The early reviews were dire. Like Ghost Rider 2 awful. Fans hoping to drive to the new Marlins Park, the Miami Herald warned, would face Mad Max traffic barbarity and waits for parking comparable only to Soviet breadlines.
See, Miami's finest minds failed to consider how the masses would actually get to the gleaming silver stadium in Little Havana they paid $360 million in taxes to build. In a neighborhood that's a public transit black hole, the Marlins included only about 5,000 new parking spots for the 37,000-seat ballpark.
But how bad could it really be? There was only one way to find out: an epic race to Marlins Park.
So we hauled our Schwinn out of the closet, called up Coconut Grove's Spider-Man rickshaw pilot, dusted off our kayak, and, yeah, bought some potato sacks. Our fastest Volkswagen was gassed up, and we scoped out a route by Metrorail and trolley.
Half an hour before the first pitch on opening night, we assembled outside the Miami-Dade Public Library on West Flagler Street in downtown Miami, about a mile and a half from the ballpark. Who would prevail?
Team Bike: Tim Elfrink, managing editor
Time: 14 minutes
This is what victory looks like: a purple 1968 Schwinn Varsity, its curved handlebars wrapped in sky-blue tape. Made of steel (or lead maybe?), it weighs more than a Toyota Prius. Yes. It is glorious.
On the survivability index, I usually rank a rush-hour, downtown bike ride somewhere between fighting a bear with a laser strapped to its forehead and hiking sans pants to the North Pole. I was terrified. True to form, at the very first stoplight, a woman on her cell phone pulled a move I call the "Miami swipe:" a blind right turn on red, executed at full speed with no signal. The Schwinn's 44-year-old brakes squealed like Heath Bell at a buffet — but they held.
After that brush with death, though, the rest of the race was — dare I say? — really relaxing. Fading sunlight sparkled off the Miami River as I inhaled the smell of Garcia's grilled conch. After narrowly outracing the NW Fifth Street drawbridge, traffic was light through Little Havana's leafy side streets.
And then there it was. Marlins Park. There are only two tiny bike racks at the Third Base entrance — and five cycles were already crammed in. So I locked up to a stop sign, ran to the gate, and prayed Miamians were on their least felonious behavior.
Winner, winner, chicken dinner.
Team Car: Gus Garcia-Roberts, senior staff writer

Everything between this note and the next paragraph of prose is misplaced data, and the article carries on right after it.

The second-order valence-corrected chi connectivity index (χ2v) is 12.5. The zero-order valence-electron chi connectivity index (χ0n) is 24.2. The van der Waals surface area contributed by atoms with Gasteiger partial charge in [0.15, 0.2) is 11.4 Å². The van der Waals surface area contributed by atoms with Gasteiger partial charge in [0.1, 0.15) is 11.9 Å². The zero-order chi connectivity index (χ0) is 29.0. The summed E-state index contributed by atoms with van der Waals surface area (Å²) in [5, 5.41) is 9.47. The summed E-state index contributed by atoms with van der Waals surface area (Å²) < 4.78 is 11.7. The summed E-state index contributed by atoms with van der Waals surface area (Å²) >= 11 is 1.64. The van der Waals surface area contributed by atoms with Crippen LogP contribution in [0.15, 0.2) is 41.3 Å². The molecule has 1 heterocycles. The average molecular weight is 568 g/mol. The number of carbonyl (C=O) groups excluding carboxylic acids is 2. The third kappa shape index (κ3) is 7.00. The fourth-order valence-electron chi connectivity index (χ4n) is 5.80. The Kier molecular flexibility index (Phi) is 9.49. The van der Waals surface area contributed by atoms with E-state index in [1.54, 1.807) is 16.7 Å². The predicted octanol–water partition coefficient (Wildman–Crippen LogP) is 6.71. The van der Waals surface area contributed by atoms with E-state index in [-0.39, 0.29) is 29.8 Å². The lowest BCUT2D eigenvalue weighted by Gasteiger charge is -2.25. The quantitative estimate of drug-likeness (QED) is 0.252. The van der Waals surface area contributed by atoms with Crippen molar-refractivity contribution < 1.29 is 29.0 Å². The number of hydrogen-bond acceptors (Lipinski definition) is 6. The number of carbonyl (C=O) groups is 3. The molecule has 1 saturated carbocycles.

Time: 20 minutes
This is the way I pictured the race would go down: I would speed like Ryan Gosling in Drive to the stadium, where I would jam the steering wheel left, tumble out of the moving vehicle, leap into the air as the winner, and then hop back into the driver's seat. Here's how it really happened: I got stuck on the bridge on NW Fifth Street. Whereas the little French boy on the bicycle was able to ignore traffic laws, I had to do a whole bunch of time-consuming maneuvering.
Trying to find parking near the stadium was like playing blackjack. There were plenty of free spots six or seven blocks away. Five blocks away, some hustler was charging only $2 to park in a driveway. But you keep thinking you'll find a free spot just a bit closer. Before you know it, the locals are charging $30 and you can't just do a U-turn because the street is crawling with cops.
I found an unoccupied meter on NW 12th Avenue. It was broken, with its screen reading an eerie "6666," which seemed appropriate given the taxpayers' role in the occasion.
Free parking, two blocks from the stadium! I sprinted to the park, the journey having taken me exactly 20 minutes. I still placed second behind the bicyclist. That pinko.
Team Rickshaw: Ciara LaVelle, arts and culture editor, and Michael E. Miller, staff writer
Time: 32 minutes
"Chicks dig the rickshaw," proclaimed Shaun, New Times' human Clydesdale for the afternoon. As he donned sunglasses, yanked up his spandex Spider-Man suit, and hoisted his American flag-draped buggy, we had second thoughts. "We might not get there first, but we're going to have the most fun," Shaun added ominously. "That's for sure."
To prove it, he spun his chariot in concentric circles as passersby hooted, "Hell, yeah, Spider-Man!" He leaped off walls, slalomed between trees, and popped a massive wheelie that left him dangling six feet in the air from the handles. Game on.
Shaun soon hit his stride, his sneakers slapping pavement as he passed bewildered bridge dwellers and muddled motorists. The Miami River was a blur of blue and gold.
We got caught behind the drawbridge, and once it raised, Shaun sprinted across in a last-ditch effort to win — only to stop, confused, at a five-way intersection. He wheeled into a garage to ask for directions. A chorus of oil-drenched mechanics hollered while Shaun spun 360s.